Crypto is a ‘Ponzi scheme’ or worse and should be banned, an Indian central banker warns
India has the second-highest cryptocurrency adoption rate, worldwide.
But despite the digital tokens’ popularity, Indian lawmakers are still figuring out how to deal with the virtual asset’s status in the country, and many have called for stricter regulation of crypto, or even an outright ban.
T. Rabi Sankar, the deputy governor for India’s central bank, the Reserve Bank of India (RBI), made his stance clear: “Banning cryptocurrency…is the most advisable choice for India,” he said in a Monday speech at a banking conference.
Sankar likened the digital tokens to a “Ponzi scheme…and may even be worse,” according to Bloomberg. Cryptocurrencies, the central bank governor explained, can’t be defined as a currency, asset, or commodity, given that the tokens don’t hold any “intrinsic value” and “have no underlying cash flows.”
Cryptocurrencies undermine India’s financial integrity, he said, and can “wreck the currency system, the monetary authority, the banking system, and in general, government’s ability to control the economy.”
Sankar’s tough words for the digital tokens come amid an explosion in cryptocurrency adoption among Indian citizens. The country’s crypto market is one of the fastest-growing in the world, and surged 641% in the year ended June 2021 measured by the total amount of crypto flowing into the country, says an October 2021 report by crypto and blockchain research firm Chainalysis. India has the second-highest number of crypto users worldwide, just after Vietnam.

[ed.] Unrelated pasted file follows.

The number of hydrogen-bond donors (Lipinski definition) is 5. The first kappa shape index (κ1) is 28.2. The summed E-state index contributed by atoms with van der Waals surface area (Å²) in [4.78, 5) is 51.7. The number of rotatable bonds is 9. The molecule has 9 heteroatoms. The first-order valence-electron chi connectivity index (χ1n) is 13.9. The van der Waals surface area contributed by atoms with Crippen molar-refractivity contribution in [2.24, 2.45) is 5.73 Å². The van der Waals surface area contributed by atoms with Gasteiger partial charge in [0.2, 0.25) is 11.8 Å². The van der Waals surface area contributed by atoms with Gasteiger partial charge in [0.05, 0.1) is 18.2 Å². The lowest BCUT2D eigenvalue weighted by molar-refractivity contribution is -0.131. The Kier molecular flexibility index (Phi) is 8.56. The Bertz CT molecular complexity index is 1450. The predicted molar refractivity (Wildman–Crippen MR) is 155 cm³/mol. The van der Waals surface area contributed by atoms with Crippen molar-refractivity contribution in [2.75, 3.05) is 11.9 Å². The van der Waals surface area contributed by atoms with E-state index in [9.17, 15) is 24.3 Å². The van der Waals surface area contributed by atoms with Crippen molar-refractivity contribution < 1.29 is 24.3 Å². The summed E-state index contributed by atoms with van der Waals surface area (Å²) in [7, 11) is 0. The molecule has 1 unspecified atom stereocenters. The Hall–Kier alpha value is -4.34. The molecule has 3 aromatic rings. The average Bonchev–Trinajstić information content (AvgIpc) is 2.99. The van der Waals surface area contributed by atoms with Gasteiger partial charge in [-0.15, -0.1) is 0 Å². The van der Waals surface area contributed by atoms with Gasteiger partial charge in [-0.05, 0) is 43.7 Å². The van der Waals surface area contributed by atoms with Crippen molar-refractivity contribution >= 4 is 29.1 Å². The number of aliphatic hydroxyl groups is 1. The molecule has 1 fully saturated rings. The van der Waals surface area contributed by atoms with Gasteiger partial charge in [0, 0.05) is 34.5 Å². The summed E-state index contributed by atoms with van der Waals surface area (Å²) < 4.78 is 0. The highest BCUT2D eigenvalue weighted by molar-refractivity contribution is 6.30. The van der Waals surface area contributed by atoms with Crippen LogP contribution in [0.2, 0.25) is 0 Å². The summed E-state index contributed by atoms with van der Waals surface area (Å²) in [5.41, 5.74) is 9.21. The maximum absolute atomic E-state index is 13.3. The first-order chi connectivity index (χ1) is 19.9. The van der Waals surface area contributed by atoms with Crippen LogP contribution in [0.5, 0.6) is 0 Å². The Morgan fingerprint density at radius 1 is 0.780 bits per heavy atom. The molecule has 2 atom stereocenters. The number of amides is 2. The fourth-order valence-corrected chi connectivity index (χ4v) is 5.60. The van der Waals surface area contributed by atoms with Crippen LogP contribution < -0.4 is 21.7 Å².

Indian lawmakers have frequently voiced their concerns over the private, deregulated cryptocurrencies market. Last November, Indian Prime Minister Narendra Modi said that cryptocurrencies have the power to “spoil [India’s] youth”; while the RBI flagged its concerns over crypto’s destabilizing effects on the economy and financial system. Like other countries, India is pushing for the development and adoption of its own central bank–backed digital currency (CBDC), rather than cryptocurrencies.
But the Indian authorities haven’t yet passed any regulation on cryptocurrency trading. In March 2020, India’s Supreme Court rejected an RBI order to ban crypto transactions.
Earlier this month, the government announced a new plan to tax crypto assets just as it “treat[s] winnings from horse races, or from bets and other speculative transactions,” India Finance Secretary T.V. Somanathan told Bloomberg. The tax will come into effect on April 1, 2023.
The new rules on taxing crypto divided enthusiasts of the digital currency: Some say the tax plan indicates the government is open to regulating the asset, instead of banning it outright.
In the first half of the year, India’s Parliament is set to introduce the Cryptocurrency and Regulation of Official Digital Currency Bill, which will determine which digital assets will be legally allowed for trade. Raj Kapoor, founder of the India Blockchain Alliance, told Fortune earlier this month that the fine print of this new legislation will provide clarity on how India’s crypto sector will be regulated in the years to come.
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